Ficus microcarpa, which is also known by its common name Indian laurel, is a massive tree native to Hawaii and parts of Asia. It can grow up to 80 feet tall and 100 feet wide. This evergreen tree is a fast grower, with a dense “weeping” canopy of glossy, oval shaped 5-inch long leaves that have a leathery texture to the touch. When it reaches maturity, ficus microcarpa produces small figs. It also produces exposed aerial roots that upon reaching the soil will take root. Though this tree can grow to such massive sizes, it is also a favorite as a houseplant, and is even more popular among bonsai enthusiasts.
Bonsai is a Japanese tradition of growing trees from seed or from young trees and cultivating them in such a way that upon maturity they become exact miniatures of other trees of their species. They are often grown in small containers, restricting growth and trying to achieve the desired shape by the application of wire coils. Ficus microcarpa is much beloved in the world of bonsai. It is considered to be an excellent choice for beginners interested in learning the art of bonsai, as it is a resilient species and is not easily killed. Ficus microcarpa can do well in many different soil compositions and can make do under various lighting conditions. It is also quite forgiving to beginners who are still learning the proper watering methods for bonsai trees.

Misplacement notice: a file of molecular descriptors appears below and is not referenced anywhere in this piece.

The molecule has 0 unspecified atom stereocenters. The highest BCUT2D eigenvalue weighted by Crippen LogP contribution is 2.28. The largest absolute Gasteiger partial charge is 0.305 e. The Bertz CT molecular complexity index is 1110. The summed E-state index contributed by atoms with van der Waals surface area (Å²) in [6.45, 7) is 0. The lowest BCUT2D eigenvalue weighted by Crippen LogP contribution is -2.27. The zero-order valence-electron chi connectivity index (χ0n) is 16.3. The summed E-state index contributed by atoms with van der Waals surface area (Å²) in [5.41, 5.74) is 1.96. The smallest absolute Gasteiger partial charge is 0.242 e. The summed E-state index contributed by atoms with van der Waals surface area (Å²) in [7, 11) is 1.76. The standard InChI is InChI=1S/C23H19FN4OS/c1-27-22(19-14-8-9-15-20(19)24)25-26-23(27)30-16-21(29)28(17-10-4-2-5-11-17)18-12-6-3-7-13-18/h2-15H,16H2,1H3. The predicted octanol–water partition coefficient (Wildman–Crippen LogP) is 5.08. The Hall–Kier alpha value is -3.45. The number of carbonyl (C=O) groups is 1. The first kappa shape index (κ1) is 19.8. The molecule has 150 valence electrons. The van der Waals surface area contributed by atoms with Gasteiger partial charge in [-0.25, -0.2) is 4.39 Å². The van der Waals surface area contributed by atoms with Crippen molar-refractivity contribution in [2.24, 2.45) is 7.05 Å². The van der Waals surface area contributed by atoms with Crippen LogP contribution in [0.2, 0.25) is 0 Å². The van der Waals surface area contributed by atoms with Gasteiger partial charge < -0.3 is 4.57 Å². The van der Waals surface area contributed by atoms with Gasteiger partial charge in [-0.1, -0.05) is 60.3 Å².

There are four different size categories for bonsai trees depending on their height: miniature, small, medium and average. Miniature bonsai grow to no more than around 2 inches tall. Small bonsai range from around 2 to 6 inches. Bonsai are considered medium size if they are from 6 to 12 inches. And finally, an average-sized bonsai tree will come in around 2 feet tall.
In terms of the need specifications for ficus microcarpa, it has tropical origins and thus is fairly tolerant of heat and humidity, tending to prefer temperatures around 75 degrees Fahrenheit, but capable of surviving down to around 57 degrees Fahrenheit. As for soil requirements, ficus microcarpa needs a well aerated sandy clay rich enriched with humus and peat with a pH rating around 5.5 to 7.5. The ideal lighting conditions for ficus microcarpa are somewhere it will have mid-shade, but tending to the sunny side: i.e. more sun than shade, but not necessarily full sunlight all day long. This plant requires quite a bit of water, but like any plant, you do not want to drown it. The soil surrounding the plant should be moist at all times, and it does well with misting as well. It is recommended that you repot the plant every year or so in order to ensure proper growth and adequate room for root expansion. Ficus microcarpa is susceptible to black root rot, which is yet another reason watering is such a delicate affair. Pests known to attack it are: the shield louse and the privet mite.